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By MIKE GIBSON
There’s no better money than free money.
That was the sentiment expressed by Kingston Mayor Troy Beets, and avidly seconded by members of Kingston City Council, upon hearing a report from the city’s grant coordinator Steve Jacks at an October work session.
Jacks had been asked by Beets to do research on what grant monies might be available to help the city fill some of its needs, and Jacks gave a preliminary report at the session. There was some bad news; but also some good news — enough for Beets to encourage Jacks to press on.
“I’d like us to be really aggressive in applying for grants,” Beets said.
According to Jacks, it’s necessary to take a sort of “seasonal” approach to grant writing; many grants are administered in either October or March, corresponding with the beginnings of many agencies’ fiscal years.
“A lot is dependent on those funding cycles,” Jacks said. “People want to get their money spent before the next budget starts.”
In tough economic times, though, grant opportunities have gotten more scarce, as the flow of federal funds to states has threatened to dry up.
“And what money is available, is usually available to the bigger counties and cities first,” Jacks said. “They don’t like to say that, but that’s usually what happens.”
And what funds are available have more strings attached: more matching funds required; and loans with payback plans instead of outright grants — as was the case with a recent loan/grant Kingston received, then turned down, for the library.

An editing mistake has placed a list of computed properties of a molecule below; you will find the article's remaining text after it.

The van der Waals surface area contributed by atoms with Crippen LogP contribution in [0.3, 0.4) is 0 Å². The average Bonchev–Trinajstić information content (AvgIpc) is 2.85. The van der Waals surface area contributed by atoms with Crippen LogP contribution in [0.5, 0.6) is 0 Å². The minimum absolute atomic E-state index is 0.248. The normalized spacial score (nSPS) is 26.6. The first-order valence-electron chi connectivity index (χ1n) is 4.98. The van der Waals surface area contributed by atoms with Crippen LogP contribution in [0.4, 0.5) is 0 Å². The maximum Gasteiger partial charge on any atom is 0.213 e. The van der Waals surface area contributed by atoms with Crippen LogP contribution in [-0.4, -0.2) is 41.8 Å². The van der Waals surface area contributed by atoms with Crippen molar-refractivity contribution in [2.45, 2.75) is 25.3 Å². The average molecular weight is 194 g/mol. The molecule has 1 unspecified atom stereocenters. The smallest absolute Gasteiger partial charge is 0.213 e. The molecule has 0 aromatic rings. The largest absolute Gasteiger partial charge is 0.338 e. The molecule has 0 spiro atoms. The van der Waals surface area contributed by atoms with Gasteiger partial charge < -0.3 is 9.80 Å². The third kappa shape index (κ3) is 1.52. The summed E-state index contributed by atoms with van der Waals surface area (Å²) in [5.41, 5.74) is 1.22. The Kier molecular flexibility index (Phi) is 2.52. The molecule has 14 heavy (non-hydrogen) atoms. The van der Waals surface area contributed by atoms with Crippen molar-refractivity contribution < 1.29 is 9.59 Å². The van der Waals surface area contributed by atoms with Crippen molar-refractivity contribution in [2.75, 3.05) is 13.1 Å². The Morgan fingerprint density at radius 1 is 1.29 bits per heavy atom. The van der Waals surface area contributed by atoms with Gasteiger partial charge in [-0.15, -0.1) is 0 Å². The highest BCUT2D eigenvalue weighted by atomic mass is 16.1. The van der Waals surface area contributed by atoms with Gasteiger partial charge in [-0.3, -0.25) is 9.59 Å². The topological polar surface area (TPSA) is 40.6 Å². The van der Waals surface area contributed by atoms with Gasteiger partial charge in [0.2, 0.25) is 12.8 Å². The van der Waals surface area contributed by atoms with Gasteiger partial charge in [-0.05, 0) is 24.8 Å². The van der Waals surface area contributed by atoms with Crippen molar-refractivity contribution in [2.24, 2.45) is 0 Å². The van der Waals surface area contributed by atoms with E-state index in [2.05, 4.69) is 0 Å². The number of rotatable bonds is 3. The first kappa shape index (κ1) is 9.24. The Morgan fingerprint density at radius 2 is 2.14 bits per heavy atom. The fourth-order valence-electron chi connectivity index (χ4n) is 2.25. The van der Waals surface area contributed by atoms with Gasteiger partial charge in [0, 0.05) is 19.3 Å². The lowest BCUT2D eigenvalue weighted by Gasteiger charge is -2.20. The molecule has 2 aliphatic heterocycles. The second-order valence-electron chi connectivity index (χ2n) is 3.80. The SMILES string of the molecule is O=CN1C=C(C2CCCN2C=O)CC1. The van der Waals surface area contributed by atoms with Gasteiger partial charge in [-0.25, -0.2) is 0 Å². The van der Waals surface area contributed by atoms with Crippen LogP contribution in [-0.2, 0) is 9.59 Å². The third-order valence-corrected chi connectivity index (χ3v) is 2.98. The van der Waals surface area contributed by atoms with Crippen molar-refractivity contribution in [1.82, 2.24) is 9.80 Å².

“The water projects the city is doing, a lot of times they have to borrow a large part of the money,” Jacks said. “Then there’s the Ladd greenway. They’re having to borrow $1 million. It’s hard coming up with matching funds. It’s part of the problem a lot of small governments have. The match kills you.”
Another issue: many grants now come through foundations, and foundations are less likely to give money to government entities. There are ways around such limitations, Jacks said. He noted that the Kingston Library used to receive money from the Volunteer Energy Cooperative, until that agency stopped giving money to government agencies.
But the library foundation — a nonprofit organization, independent of the city — can still apply for grants.
Jacks would like to see the city take advantage of more such opportunities by helping found a nonprofit regional arts council.
The arts council could promote the arts through guest artists and musicians, summer programs and classes, and also take advantage of arts-related grants for which the city would not be eligible.
“Part of the library foundation charter calls for something like that,” he adds.
In the meantime, there are a few grants programs that may hold promise for the city.
The state Department of Transportation offers so-called “enhancement grants” for making city roadways more attractive — by adding bike paths and putting utilities underground — with a 20-percent match required.
Another possibility is a used-oil grant, whereby the city would receive funds to initiate a program to collect and recycle used oil for use in heating.
Grants for the parks department, the fire department (for a new fire truck), and the police department (for four new bullet-proof vests) are either already in the works or in the planning stage.
In each instance, funds have already been saved or budgeted.
“We’re just beginning to look at what’s out there,” Jacks said. “But it is getting harder to find things, I’ll say that. Eight years ago, the money was flowing. Now, it’s just not there the way it was before.”